Interviewing can be a challenge. It can be difficult for both the candidate and the interviewer. This is even more apparent when you consider an interviewer needs to figure out what to ask, when to ask it, and if they are even allowed to ask the question they’re considering.
That’s right—there are in fact questions you can’t ask in an interview.
Some of these questions may be obvious, and some a bit more thought-provoking. As a rule of thumb: if it’s a doubt, it’s a don’t. You should never have to question whether or not something you’re asking is appropriate. Inappropriate or illegal questions could put your company at risk of a U.S. Equal Employment Opportunity Commission (EEOC) lawsuit.
Here are six questions you can’t ask in an interview and why:
Are You a U.S. Citizen?
This is the easiest, most direct, and harmless way to find out if a candidate is able to work for you, right? Wrong.
A candidate does not actually have to be a citizen of the United States to work for a company. In fact, the answer to this question may receive a discriminatory response from an interviewer, thus the reason you can’t ask this question during an interview.
However, a candidate DOES have to be authorized to work in the United States. Instead of asking, “Are you a U.S. citizen?” Ask, “Are you authorized in to work in the U.S.?” You are obligated to confirm a candidate is authorized for work.
Do You Have Children or Plan on Having Children?
This is a sensitive subject to ask questions about. Of course, no company can forbid anyone from having children, but a company could pass on a candidate because it may not believe the candidate can meet the time requirements.
While you can’t ask this questing during an interview, you can explicitly explain to a candidate the time demands of the position. If applicable, explain to the candidate that the position may require travel or overtime work.
At this point, the candidate can give you an idea of how much time they have to offer and you can make a safe decision whether they are able to provide what you need.
How Old Are You?
This question carries a considerable amount of weight and it can certainly put you on the path of discrimination issues down the road. While you can’t ask for a specific age, you can ask if they are legally old enough to work for your company. For example, many companies requires its employees to be at least 18-years-old.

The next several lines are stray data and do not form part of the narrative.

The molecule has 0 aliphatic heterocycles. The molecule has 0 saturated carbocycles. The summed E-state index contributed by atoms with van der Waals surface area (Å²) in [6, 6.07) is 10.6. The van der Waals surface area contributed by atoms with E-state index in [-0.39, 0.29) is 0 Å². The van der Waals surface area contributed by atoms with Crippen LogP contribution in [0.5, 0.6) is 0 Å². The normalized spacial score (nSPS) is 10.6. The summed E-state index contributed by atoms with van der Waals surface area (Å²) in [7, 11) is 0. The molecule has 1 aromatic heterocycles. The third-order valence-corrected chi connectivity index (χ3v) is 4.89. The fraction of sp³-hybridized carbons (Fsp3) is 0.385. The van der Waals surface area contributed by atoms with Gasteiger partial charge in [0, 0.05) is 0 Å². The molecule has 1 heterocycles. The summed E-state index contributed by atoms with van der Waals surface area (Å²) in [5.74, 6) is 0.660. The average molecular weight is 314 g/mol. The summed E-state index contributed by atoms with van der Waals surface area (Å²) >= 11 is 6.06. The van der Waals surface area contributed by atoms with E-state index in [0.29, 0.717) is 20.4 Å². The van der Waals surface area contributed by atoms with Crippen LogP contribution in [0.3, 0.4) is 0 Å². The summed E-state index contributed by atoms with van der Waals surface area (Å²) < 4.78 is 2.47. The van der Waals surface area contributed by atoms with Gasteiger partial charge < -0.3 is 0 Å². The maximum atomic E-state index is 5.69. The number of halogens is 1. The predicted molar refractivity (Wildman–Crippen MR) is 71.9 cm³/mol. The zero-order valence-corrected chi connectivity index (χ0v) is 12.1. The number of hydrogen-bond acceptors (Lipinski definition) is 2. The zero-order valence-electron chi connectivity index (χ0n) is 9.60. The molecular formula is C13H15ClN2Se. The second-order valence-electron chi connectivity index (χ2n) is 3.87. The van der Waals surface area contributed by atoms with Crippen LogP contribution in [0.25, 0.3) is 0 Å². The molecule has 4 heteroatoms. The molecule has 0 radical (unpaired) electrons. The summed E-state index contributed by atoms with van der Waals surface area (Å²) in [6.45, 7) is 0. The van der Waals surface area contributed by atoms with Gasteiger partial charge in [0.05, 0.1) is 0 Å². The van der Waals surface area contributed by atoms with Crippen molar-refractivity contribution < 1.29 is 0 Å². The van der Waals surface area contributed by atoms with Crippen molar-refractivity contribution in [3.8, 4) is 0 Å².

If you don’t keep this question specifically to the legality of their age, a candidate that doesn’t get the job can claim it is because they are either too old or too young.
Do You Take Drugs?
Asking someone if they take drugs can cause a lot of confusion on both ends of an interview. The interviewer may be asking a question about illegal substances while a candidate may think they are being asked about prescription medication that they need to take and are legally allowed to.
Even if you and the candidate are on the same page, asking about prescription medication is off-limits because you shouldn’t be inquiring about their personal health.
When it comes to questions about drug use, it’s better not to ask about them at all. You are legally allowed to ask for a pre-employment drug screening if the candidate is offered and accepts a job—the screening should tell you what you want to know.
What Was Your Most Recent Salary? What Is Your Salary History?
Questions about salary are a no-go, more times than they are acceptable. Usually, the only question you should ask about salary is how a candidate would like to be compensated.
Further, a candidate could make the argument that if a company was to know their salary history, they could be low-balled with their offer.
Salary questions are also risky when asking women or minorities because of pay gaps within these groups. According to a report from payscale, in 2021, women earned 82 cents for every dollar earned by men.
Your safest option is to set the compensation up front and make candidates aware of it.
What Religion Do You Practice?
When it comes to questions you can’t ask in an interview, questions about religion are completely off the table. Avoid them completely.
Questions about religion can come off as rude or discriminatory and leave plenty of room for EEOC issues. Furthermore, a candidate’s religious beliefs are irrelevant to their working capabilities.
The only time religion may be relevant is when you’re trying to figure out if holidays will keep them from working a required schedule. In that case, all you need to ask is, “Are you able to work with our required schedule?”
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Keep it Relevant.
Always find a way to relate the question to specific work related topics like occupational qualifications and requirements. Ask yourself: Would the answer to this question mean that the candidate cannot perform the job functions without disrupting the work environment? If you answered no, then you should ask a different question.
If you’re having difficulty determining which questions you should and shouldn’t ask, VensureHR can help. Our team of human resource professionals will help you prepare for candidate interviews so you can be confident you are asking all the right, and legal, questions prior to the interview. You can also download our free Business Owner’s Guide to Recruiting and our free Interview Questionnaire Form to keep on hand and reference whenever you need it. Contact VensureHR to learn more about how we can assist you with interviews and additional HR needs.